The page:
So to all those people who say "it's just one vote, what difference can it make?" - combine that with the other two million people who thought the same way, then go smack your head against the wall.

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  Reply # 550466 26-Nov-2011 23:37
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To be fair, a lot of those two million wouldn't be eligible to vote (e.g. under 18). But I do understand what you're getting at, the remainder is still significant.

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  Reply # 550469 26-Nov-2011 23:50
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Behodar: To be fair, a lot of those two million wouldn't be eligible to vote (e.g. under 18). But I do understand what you're getting at, the remainder is still significant.


Ah yes, I did fail to factor those in.  I just grabbed the figures from Stats NZ for population by age, and apparently there are 3,324,110 people 18+ in NZ as at 30 June this year.  Assuming there's still about that number here now, that means 1.3 million people didn't vote.  Now, some of those are disqualified (in prison, etc) but that's still 1,000,000+ which is a huge number.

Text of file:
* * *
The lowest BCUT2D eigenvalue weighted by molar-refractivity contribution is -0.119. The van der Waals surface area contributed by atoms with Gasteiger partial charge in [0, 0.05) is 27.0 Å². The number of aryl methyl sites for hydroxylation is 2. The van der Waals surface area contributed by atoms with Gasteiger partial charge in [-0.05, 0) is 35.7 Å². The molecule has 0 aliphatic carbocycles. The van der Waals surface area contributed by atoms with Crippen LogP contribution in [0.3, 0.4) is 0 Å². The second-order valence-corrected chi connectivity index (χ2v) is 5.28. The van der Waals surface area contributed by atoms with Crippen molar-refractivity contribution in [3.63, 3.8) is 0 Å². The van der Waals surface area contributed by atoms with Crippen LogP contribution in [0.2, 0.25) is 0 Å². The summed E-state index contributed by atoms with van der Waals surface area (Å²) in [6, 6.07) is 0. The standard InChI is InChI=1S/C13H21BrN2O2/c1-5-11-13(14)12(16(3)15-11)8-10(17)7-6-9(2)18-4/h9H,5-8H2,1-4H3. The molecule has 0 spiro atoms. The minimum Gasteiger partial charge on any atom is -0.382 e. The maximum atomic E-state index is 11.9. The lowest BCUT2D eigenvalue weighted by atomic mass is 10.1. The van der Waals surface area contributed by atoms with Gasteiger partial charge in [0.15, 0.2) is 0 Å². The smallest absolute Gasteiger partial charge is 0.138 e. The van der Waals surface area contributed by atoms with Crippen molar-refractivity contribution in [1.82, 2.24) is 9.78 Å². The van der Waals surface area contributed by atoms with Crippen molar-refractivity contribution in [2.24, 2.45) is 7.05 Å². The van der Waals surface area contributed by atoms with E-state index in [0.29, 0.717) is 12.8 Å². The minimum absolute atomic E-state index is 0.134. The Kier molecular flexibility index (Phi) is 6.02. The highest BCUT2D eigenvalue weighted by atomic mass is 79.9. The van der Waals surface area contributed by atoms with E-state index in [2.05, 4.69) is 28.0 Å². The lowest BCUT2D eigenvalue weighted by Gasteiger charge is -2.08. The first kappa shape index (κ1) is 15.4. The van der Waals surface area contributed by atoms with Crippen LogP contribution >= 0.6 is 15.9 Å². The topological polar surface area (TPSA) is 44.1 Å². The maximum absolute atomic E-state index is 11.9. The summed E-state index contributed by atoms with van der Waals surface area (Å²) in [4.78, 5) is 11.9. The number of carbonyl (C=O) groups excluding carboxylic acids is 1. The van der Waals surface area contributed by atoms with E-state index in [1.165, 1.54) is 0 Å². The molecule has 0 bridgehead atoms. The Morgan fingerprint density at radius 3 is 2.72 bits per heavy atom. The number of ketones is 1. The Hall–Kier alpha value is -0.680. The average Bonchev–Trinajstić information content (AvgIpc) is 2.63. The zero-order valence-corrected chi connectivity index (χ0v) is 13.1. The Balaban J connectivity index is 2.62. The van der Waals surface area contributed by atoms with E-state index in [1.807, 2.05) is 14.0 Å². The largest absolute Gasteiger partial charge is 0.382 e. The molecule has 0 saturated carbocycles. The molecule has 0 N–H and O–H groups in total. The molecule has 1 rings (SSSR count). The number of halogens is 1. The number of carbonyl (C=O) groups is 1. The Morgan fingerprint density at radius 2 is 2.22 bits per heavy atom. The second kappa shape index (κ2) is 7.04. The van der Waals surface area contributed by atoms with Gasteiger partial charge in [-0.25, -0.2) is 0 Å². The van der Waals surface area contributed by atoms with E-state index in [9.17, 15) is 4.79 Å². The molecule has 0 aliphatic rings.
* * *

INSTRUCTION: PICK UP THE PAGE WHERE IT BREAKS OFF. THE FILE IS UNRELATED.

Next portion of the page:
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  Reply # 550472 27-Nov-2011 00:01
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Kyanar:
joker97:
of course that won't happen, because at least half the country is mature enough to understand the above.


Funny you mention that, considering according to the preliminary election results, at least half the country did not vote.

So to all those people who say "it's just one vote, what difference can it make?" - combine that with the other two million people who thought the same way, then go smack your head against the wall.


NZ Herald I think claimed there were 3.1million registered voters, some may be overseas etc, which I imagine are counted as Special Votes, out-of-electorate special votes, hospital special votes, etc etc while some are counted, there is likely to be a lot more to come.

With 2,014,334 votes, that leaves 1.1 million no-shows/potential specials.  Guess it'll likely be about 30% non-voters at the end of the day.

Edit: Of course, there are likely many that aren't registered, but unless a scheme is devised to hunt everyone down and force them to register, only the devil will know.

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  Reply # 550479 27-Nov-2011 04:17
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codyc1515: Personally, I don't believe that any of the parties align with my views, so why would I vote for somebody who goes against my views?


What are your beliefs that between the major parties and the extremists like NZF and ACT, you can't find someone to support?